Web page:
Discover more from Flourish by Olivia
Flourish Vol. 57
“Life meanders like a path through the woods. We have seasons when we flourish and seasons when the leaves fall from us, revealing our bare bones. Given time, they grow again.”
― Katherine May, Wintering: The power of rest and retreat in difficult times
For months I have meant to write about winter, and now it’s nearly spring.
But then, this was a winter in the truest sense: grueling, bitter, relentlessly dark. No shortcuts, no escape routes — the only way out was through. Maybe it’s best viewed in hindsight anyway, drawing back the curtains to shed light on these shapeless, endless months I’m trying to parse meaning from even still. The time has finally come to check off write a newsletter (or anything that isn’t a Notes app, really) from my mental to-do list, where it’s leered at me from high atop a teetering stack of tasks far too long. As I enter this new season, I’m trying my best to be a person who follows through, even — and maybe especially — if it’s a promise I’ve made only to myself.
Before winter, though, there was fall, when — after a year of banging my head against countless metaphorical walls — I’d finally reached my breaking point with New York. By October, I needed something, anything, to pull myself out of the self-pitying tailspin that reduced my entire world to the four walls of my apartment, where I was rendered immobile by ruminating thoughts. What I needed, desperately and urgently, was a long drive to clear my head, and a weekend to see autumn in New England before it was gone.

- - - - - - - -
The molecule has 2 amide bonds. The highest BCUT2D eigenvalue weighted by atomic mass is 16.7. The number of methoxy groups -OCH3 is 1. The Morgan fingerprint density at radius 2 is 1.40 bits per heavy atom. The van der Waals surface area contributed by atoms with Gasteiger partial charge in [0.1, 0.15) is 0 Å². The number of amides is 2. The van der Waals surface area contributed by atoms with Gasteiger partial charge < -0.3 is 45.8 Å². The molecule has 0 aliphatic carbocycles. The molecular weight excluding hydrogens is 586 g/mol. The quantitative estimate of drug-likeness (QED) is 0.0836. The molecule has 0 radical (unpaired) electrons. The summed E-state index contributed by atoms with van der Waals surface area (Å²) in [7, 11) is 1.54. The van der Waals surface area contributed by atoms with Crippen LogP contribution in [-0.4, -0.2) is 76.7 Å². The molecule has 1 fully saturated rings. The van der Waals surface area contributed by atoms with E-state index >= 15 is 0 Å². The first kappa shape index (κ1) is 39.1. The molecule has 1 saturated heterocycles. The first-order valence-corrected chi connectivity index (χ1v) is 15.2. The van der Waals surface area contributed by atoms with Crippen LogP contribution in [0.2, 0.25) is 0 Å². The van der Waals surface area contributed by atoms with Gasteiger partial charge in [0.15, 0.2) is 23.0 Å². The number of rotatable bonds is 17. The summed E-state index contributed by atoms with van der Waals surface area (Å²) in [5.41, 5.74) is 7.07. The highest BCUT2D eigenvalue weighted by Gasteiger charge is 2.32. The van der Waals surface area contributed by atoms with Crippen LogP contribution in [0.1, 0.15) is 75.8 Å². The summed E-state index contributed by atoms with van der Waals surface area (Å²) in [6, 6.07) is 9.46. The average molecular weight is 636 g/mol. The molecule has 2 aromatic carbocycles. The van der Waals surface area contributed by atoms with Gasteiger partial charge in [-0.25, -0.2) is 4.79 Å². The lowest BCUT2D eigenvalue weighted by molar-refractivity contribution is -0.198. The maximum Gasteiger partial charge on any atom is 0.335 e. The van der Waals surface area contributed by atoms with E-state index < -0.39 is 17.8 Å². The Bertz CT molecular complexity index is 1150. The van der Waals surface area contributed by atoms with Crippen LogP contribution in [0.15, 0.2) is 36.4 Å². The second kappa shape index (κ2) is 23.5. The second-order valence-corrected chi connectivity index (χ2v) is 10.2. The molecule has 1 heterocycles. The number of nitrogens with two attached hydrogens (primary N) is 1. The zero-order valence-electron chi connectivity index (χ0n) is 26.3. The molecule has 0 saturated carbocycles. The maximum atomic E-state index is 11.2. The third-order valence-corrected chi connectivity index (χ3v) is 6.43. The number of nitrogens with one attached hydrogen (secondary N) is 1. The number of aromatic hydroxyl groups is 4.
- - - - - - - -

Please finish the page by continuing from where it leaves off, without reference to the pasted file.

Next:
It was a spontaneous decision, as mine often tend to be; a loose itinerary improvised in real time, as they almost always are. I felt like I was getting away with something, like I’d pulled off a grand heist or great escape, as I carefully maneuvered my rental car out of New York City and began putting miles of interstate between us, the afternoon sun already beginning to slant earthward in long golden shafts of light flooding through the flaming corridor of trees lining the highway. I was positively giddy with my newfound freedom. I made a pit-stop for coffee in leafy, sleepy New Haven, and crossed the state line into Massachusetts just as twilight was turning the mountains and river valleys the most ethereal purple and blue. I watched that sunset as if it was the first I’d ever seen, until every last ray of light was gone.